New research from Morgan Stanley reveals that members of hotel loyalty programs are more likely than non-members to have booked stays at Airbnb. Does this phenomenon mean that the travel industry distrupter has successfully penetrated the wall of loyalty the hotel industry has built around its best customers? Let's look behind the numbers.
By Rick Ferguson
By Rick Ferguson
As Quartz points out, the Morgan Stanley research does not, at first glance, bode well for the legacy hotel industry: 36 percent of loyalty program members surveyed say they've tried Airbnb, compared to 15 percent of non-members. For the most frequent travelers, those numbers are even more worrisome, as this Morgan Stanley chart from their December 22 travel industry report reveals: 51 percent of the most frequent (11+ stays per year) program members have tried Airbnb versus only 27 percent of non-members.
Morgan Stanley research from a month earlier, however, reveals that, at least so far, Airbnb's push into the corporate travel sector has yet to significantly impact hotel revenues. From their November 15 Global Insight report:
Our guess is that these combined numbers show that corporate road warriors are not necessarily shifting spend from hotels to Airbnb, but rather using Airbnb as their primary second choice - choosing Airbnb when, say, their favorite hotels are booked solid or room rates are spiking due to demand. If this is the case, it isn't hotels that should yet be worried about Airbnb cannibalization - it's the OTA's. From Morgan Stanley:"Less than half of Airbnb demand coming at the expense of traditional hotels: Our survey shows that only 42% of Airbnb users are substituting away from traditional hotels. 36% switch from bed & breakfasts, 31% are using Airbnb rather than staying with friends and family, and ~20% are using Airbnb over vacation rentals. This, combined with the fact that only 7% of Airbnb users stay 1 night (vs 25% for traditional hotels), speaks to how Airbnb (for now) is primarily focused on non-hotel, leisure, longer-duration stays, rather than corporate single-night stays. We believe corporate travel will continue to be more difficult for Airbnb to penetrate given safety and privacy concerns holding back adoption, and the higher importance corporate travelers place on amenities (loyalty programs, business centers, restaurants, etc.)."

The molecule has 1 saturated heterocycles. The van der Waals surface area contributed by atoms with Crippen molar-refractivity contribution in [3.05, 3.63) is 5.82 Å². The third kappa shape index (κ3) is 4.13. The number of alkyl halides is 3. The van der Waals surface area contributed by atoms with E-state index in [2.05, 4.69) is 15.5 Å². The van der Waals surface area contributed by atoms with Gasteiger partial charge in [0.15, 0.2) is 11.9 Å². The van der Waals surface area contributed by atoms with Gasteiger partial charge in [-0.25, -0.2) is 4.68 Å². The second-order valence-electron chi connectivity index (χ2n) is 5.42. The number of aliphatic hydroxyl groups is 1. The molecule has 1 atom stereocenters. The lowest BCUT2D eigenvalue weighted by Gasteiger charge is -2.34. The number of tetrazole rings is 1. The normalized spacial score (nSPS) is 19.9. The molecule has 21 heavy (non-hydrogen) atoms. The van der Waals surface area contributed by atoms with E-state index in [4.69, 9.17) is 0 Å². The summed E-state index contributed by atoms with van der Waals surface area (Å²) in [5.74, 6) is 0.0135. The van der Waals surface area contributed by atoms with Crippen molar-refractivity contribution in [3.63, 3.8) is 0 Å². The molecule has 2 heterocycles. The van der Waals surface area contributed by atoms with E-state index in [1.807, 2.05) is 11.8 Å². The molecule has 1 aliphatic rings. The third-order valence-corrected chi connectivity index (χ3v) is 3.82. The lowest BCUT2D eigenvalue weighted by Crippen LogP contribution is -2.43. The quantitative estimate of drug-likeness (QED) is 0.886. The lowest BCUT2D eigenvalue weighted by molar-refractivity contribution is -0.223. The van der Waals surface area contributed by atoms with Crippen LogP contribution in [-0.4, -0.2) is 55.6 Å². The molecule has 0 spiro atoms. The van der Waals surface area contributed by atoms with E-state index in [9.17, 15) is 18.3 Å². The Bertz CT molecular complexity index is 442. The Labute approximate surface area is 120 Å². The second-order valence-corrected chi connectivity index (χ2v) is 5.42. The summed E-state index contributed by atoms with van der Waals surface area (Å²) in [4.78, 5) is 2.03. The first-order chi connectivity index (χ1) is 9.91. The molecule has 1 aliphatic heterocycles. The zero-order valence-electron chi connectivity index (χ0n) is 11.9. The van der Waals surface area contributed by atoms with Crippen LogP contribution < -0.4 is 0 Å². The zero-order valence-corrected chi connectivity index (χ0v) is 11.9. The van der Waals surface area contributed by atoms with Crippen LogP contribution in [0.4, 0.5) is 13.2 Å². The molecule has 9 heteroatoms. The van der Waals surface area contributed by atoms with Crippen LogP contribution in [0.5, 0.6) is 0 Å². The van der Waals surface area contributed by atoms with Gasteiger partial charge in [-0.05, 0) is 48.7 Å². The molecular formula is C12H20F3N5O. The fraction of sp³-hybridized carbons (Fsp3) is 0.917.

"Airbnb's threat to the OTAs is larger and multifaceted. First, the more hotel demand Airbnb cannibalizes - impacting occupancy and RevPAR – the harder it will be on the OTAs. Second, the fact that the OTAs over-index toward leisure puts them in more direct competition with Airbnb. Third, Airbnb's cannibalization of non-hotel categories – like bed and breakfasts and vacation rentals – further impacts OTA demand."
So it isn't that hotel loyalty programs are somehow failing, as the Quart report argues, by preventing road warriors from trying Airbnb. Heavy business travelers are congenitally more inclined to try such a service, and they'll continue to do so. To the extent that Airbnb continues to make inroads into the corporate travel sector, hotel programs will continue to provide a valuable firewall against attrition.
Reward and recognition is such an important part of the hotel marketing mix, in fact, that Airbnb is exploring their own loyalty efforts, such as partnering with frequent-flyer programs. In the meantime, OTAs will need to step up their game if they plan to remain business travelers' backup booking choice, rather than Airbnb. Let the games begin.
Rick Ferguson is CEO and Editor-in-Chief of the Wise Marketer Goup.